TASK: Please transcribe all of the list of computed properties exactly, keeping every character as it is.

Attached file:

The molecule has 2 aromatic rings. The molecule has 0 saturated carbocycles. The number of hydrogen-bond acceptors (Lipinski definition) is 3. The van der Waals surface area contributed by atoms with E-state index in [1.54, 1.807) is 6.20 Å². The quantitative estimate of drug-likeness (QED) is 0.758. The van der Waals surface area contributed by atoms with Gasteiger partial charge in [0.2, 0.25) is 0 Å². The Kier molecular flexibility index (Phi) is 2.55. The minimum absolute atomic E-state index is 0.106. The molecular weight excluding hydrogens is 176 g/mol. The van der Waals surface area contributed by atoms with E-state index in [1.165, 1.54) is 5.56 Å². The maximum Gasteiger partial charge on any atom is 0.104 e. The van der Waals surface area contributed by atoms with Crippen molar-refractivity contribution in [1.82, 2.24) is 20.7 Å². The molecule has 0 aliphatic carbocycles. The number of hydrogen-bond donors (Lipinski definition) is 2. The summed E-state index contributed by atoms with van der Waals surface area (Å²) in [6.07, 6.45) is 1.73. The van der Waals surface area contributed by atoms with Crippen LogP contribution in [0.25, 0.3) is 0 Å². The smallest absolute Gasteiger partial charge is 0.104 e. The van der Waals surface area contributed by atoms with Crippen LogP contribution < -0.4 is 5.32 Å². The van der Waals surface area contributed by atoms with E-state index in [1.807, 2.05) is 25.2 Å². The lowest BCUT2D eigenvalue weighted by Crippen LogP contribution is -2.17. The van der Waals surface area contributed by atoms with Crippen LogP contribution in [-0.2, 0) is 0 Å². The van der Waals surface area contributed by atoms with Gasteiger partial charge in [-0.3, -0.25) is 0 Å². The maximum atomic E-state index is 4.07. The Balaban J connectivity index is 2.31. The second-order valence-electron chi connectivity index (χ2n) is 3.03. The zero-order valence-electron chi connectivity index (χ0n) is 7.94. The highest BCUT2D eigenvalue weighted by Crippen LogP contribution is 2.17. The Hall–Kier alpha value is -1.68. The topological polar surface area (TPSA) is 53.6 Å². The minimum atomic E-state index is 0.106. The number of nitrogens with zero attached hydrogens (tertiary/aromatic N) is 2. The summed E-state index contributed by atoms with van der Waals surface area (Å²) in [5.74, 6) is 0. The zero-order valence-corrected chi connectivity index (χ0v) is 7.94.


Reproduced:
The molecule has 2 aromatic rings. The molecule has 0 saturated carbocycles. The number of hydrogen-bond acceptors (Lipinski definition) is 3. The van der Waals surface area contributed by atoms with E-state index in [1.54, 1.807) is 6.20 Å². The quantitative estimate of drug-likeness (QED) is 0.758. The van der Waals surface area contributed by atoms with Gasteiger partial charge in [0.2, 0.25) is 0 Å². The Kier molecular flexibility index (Phi) is 2.55. The minimum absolute atomic E-state index is 0.106. The molecular weight excluding hydrogens is 176 g/mol. The van der Waals surface area contributed by atoms with E-state index in [1.165, 1.54) is 5.56 Å². The maximum Gasteiger partial charge on any atom is 0.104 e. The van der Waals surface area contributed by atoms with Crippen molar-refractivity contribution in [1.82, 2.24) is 20.7 Å². The molecule has 0 aliphatic carbocycles. The number of hydrogen-bond donors (Lipinski definition) is 2. The summed E-state index contributed by atoms with van der Waals surface area (Å²) in [6.07, 6.45) is 1.73. The van der Waals surface area contributed by atoms with Crippen LogP contribution in [0.25, 0.3) is 0 Å². The smallest absolute Gasteiger partial charge is 0.104 e. The van der Waals surface area contributed by atoms with Crippen LogP contribution < -0.4 is 5.32 Å². The van der Waals surface area contributed by atoms with E-state index in [1.807, 2.05) is 25.2 Å². The lowest BCUT2D eigenvalue weighted by Crippen LogP contribution is -2.17. The van der Waals surface area contributed by atoms with Crippen LogP contribution in [-0.2, 0) is 0 Å². The van der Waals surface area contributed by atoms with Gasteiger partial charge in [-0.3, -0.25) is 0 Å². The maximum atomic E-state index is 4.07. The Balaban J connectivity index is 2.31. The second-order valence-electron chi connectivity index (χ2n) is 3.03. The zero-order valence-electron chi connectivity index (χ0n) is 7.94. The highest BCUT2D eigenvalue weighted by Crippen LogP contribution is 2.17. The Hall–Kier alpha value is -1.68. The topological polar surface area (TPSA) is 53.6 Å². The minimum atomic E-state index is 0.106. The number of nitrogens with zero attached hydrogens (tertiary/aromatic N) is 2. The summed E-state index contributed by atoms with van der Waals surface area (Å²) in [5.74, 6) is 0. The zero-order valence-corrected chi connectivity index (χ0v) is 7.94.